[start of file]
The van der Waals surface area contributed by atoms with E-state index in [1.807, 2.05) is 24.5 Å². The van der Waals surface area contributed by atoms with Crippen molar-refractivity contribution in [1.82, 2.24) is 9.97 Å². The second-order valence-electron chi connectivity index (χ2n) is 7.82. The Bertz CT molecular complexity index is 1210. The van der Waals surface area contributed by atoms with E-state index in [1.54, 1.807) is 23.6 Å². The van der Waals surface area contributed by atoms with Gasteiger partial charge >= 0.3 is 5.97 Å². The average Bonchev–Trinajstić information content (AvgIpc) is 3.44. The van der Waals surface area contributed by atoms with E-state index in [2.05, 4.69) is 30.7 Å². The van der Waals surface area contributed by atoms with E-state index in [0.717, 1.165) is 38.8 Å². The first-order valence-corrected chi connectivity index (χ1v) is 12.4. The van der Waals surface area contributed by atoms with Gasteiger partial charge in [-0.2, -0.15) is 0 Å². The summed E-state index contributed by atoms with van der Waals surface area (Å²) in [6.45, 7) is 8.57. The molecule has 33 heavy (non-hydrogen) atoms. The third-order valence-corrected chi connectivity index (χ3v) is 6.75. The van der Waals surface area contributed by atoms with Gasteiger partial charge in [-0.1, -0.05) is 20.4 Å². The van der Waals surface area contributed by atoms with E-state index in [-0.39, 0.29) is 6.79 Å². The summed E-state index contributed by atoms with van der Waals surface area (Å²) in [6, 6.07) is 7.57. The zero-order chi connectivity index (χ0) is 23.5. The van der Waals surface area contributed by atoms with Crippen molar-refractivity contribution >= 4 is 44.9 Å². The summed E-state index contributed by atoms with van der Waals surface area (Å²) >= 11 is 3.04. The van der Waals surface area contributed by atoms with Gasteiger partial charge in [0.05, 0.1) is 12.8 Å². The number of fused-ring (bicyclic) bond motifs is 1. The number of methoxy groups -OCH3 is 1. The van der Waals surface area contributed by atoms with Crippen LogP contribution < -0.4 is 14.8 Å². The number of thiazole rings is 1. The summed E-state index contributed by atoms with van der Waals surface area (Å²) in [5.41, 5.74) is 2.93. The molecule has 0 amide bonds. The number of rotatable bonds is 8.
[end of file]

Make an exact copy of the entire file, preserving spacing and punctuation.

The van der Waals surface area contributed by atoms with E-state index in [1.807, 2.05) is 24.5 Å². The van der Waals surface area contributed by atoms with Crippen molar-refractivity contribution in [1.82, 2.24) is 9.97 Å². The second-order valence-electron chi connectivity index (χ2n) is 7.82. The Bertz CT molecular complexity index is 1210. The van der Waals surface area contributed by atoms with E-state index in [1.54, 1.807) is 23.6 Å². The van der Waals surface area contributed by atoms with Gasteiger partial charge >= 0.3 is 5.97 Å². The average Bonchev–Trinajstić information content (AvgIpc) is 3.44. The van der Waals surface area contributed by atoms with E-state index in [2.05, 4.69) is 30.7 Å². The van der Waals surface area contributed by atoms with E-state index in [0.717, 1.165) is 38.8 Å². The first-order valence-corrected chi connectivity index (χ1v) is 12.4. The van der Waals surface area contributed by atoms with Gasteiger partial charge in [-0.2, -0.15) is 0 Å². The summed E-state index contributed by atoms with van der Waals surface area (Å²) in [6.45, 7) is 8.57. The molecule has 33 heavy (non-hydrogen) atoms. The third-order valence-corrected chi connectivity index (χ3v) is 6.75. The van der Waals surface area contributed by atoms with Gasteiger partial charge in [-0.1, -0.05) is 20.4 Å². The van der Waals surface area contributed by atoms with E-state index in [-0.39, 0.29) is 6.79 Å². The summed E-state index contributed by atoms with van der Waals surface area (Å²) in [6, 6.07) is 7.57. The zero-order chi connectivity index (χ0) is 23.5. The van der Waals surface area contributed by atoms with Crippen molar-refractivity contribution >= 4 is 44.9 Å². The summed E-state index contributed by atoms with van der Waals surface area (Å²) >= 11 is 3.04. The van der Waals surface area contributed by atoms with Gasteiger partial charge in [0.05, 0.1) is 12.8 Å². The number of fused-ring (bicyclic) bond motifs is 1. The number of methoxy groups -OCH3 is 1. The van der Waals surface area contributed by atoms with Crippen LogP contribution < -0.4 is 14.8 Å². The number of thiazole rings is 1. The summed E-state index contributed by atoms with van der Waals surface area (Å²) in [5.41, 5.74) is 2.93. The molecule has 0 amide bonds. The number of rotatable bonds is 8.